He proposes a plan that would lower individual income, investment and corporate, taxes -- at a cost of about $5 trillion over 10 years, according to the Committee for a Responsible Federal Budget -- by limiting deductions and exemptions.
Though there’s support for base-broadening along those lines, those steps don’t begin to cover the cost of Romney’s tax cuts, and he won’t say which expenditures he’d limit to do so.
A Tax Policy Center analysis showed that for Romney’s math to work, he’d have to reduce tax expenditures by 30 percent in 2015, virtually guaranteeing the curtailment of popular deductions such as those for mortgage interest and health insurance.
Lanhee Chen, his domestic policy adviser, said Romney doesn’t want to cut homeownership and health-care and tax breaks, especially for middle-income people. He declined to provide specifics.
“This silly idea that, I’ve got to tell you exactly -- I’m going to presume and presuppose these are the things that we’re going to curb and these are the things we’re going to change --I think, represents an unrealistic view of how this works,” Chen said.
One thing Romney has said is he has no intention of using revenue generated by tax changes to reduce the deficit.
He has been vague about what spending reductions he would pursue to reach his goal of cutting $500 billion from the budget by 2016, in line with his promise to cap expenditures at 20 percent of gross domestic product. He would increase defense spending by some $2 trillion over 10 years, according to one estimate, meaning deeper decreases in social programs.
He has outlined a Medicare overhaul that would give future retirees a subsidy to buy private insurance rather than have all their health needs covered by the government.
Romney’s vision is close to the one Ryan pushed through the House. They’ve had so many discussions about how to steer a plan through Congress that even before Ryan was chosen to run with Romney, Chen was calling him by his first name.
“He’ll do whatever it takes to save the country from the debt crisis,” Ryan said of Romney, and Republicans could only hope for “a handful” of Democrats to join them.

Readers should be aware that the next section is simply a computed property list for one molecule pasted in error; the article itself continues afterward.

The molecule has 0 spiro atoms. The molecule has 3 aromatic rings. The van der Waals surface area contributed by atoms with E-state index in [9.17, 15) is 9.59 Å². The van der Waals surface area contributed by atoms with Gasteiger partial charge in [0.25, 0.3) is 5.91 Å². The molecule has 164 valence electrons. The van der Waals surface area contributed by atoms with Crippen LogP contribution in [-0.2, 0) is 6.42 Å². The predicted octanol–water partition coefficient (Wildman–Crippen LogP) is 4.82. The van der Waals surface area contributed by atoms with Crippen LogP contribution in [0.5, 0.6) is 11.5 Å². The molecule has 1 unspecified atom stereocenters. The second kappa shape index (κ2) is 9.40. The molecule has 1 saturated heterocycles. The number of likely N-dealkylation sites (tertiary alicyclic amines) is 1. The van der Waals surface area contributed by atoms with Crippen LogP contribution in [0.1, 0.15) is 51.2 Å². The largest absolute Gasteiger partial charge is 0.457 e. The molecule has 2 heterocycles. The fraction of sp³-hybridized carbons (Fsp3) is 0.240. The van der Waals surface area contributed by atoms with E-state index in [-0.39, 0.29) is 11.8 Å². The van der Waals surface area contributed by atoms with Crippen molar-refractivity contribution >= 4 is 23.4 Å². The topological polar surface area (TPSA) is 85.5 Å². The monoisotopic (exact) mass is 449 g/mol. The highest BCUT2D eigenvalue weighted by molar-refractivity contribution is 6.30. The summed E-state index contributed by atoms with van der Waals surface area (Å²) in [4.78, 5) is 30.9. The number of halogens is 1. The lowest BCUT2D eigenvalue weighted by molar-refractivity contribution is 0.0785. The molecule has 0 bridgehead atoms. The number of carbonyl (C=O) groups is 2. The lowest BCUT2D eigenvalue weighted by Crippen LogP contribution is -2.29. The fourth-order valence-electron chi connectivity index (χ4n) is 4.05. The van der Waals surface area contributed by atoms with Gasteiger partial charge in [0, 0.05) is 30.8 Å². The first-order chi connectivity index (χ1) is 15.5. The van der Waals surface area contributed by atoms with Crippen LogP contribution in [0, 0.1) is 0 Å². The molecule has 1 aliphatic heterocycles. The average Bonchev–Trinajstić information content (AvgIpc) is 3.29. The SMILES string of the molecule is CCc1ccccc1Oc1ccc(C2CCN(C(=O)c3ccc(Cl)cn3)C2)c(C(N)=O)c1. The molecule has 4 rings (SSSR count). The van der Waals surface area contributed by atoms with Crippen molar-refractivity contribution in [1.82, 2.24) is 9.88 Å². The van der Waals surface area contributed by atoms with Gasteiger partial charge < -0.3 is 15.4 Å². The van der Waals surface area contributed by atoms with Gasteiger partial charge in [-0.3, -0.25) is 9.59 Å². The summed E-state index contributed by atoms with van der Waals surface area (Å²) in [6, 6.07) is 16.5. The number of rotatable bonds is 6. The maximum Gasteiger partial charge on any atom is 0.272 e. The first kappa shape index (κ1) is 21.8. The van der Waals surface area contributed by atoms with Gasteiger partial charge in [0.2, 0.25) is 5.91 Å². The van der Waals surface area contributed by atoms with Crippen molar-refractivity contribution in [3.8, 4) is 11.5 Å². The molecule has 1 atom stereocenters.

Democrats will retain enough Senate seats to block any initiative, unless Republicans use reconciliation, a parliamentary tool that allows the majority party to fast-track budget bills. That’s how Senate Democrats passed Obama’s health- care law in 2010, and it sparked criticism from Republicans.
Whatever happens, the poisonous atmosphere in Congress will be a challenge for Romney.
In Massachusetts, he was known as impatient, frustrated with the slow rhythms of politics. Rather than seeing the expansion of health coverage as a matter of social justice, he approached the issue like a consultant.
He instructed his staff to conduct a survey to determine who lacked insurance, crafting solutions for each segment of the population. Romney reveled in the data, sometimes shooing young aides out of their chairs to tinker with the Excel spreadsheets.
He set a few principles: There could be no tax to finance the measure; no burden on employers; and, to ensure personal responsibility, every individual would be required to have insurance. Aside from those, he was eager to deal.
There was a sense that Romney had been “elected for certain things,” said Tim Murphy, his point-man in the negotiations. And “there was an ability to negotiate within those guiding principles.”
Romney badgered his staff for status updates and seemed mystified by how politics could hinder progress.
When a Democratic leader rejected a compromise on how to fund the bill, holding out for a tax on employers that he knew the governor opposed, an exasperated Romney wondered how an accord would ever be reached.
“He said, ‘That’s the problem, you know? How are you going to deal?’” recounted Trimarco.
In the end, Democrats got their way, with a wink and a nod from Romney. He signed the legislation in 2006, quietly vetoing the provision assessing a small tax on businesses, knowing the legislature would override him. Both sides could claim victory.
That could be a blueprint for how Romney would bring the two parties together to resolve the fiscal crisis. Five years later, however, he rarely mentions it.
“My gut? The man is bipartisan -- that’s where he wants to be,” Trimarco said. “Will the system allow him to be that? I don’t know.”
To contact the reporters on this story: Julie Hirschfeld Davis in Washington at firstname.lastname@example.org; Lisa Lerer in Washington at email@example.com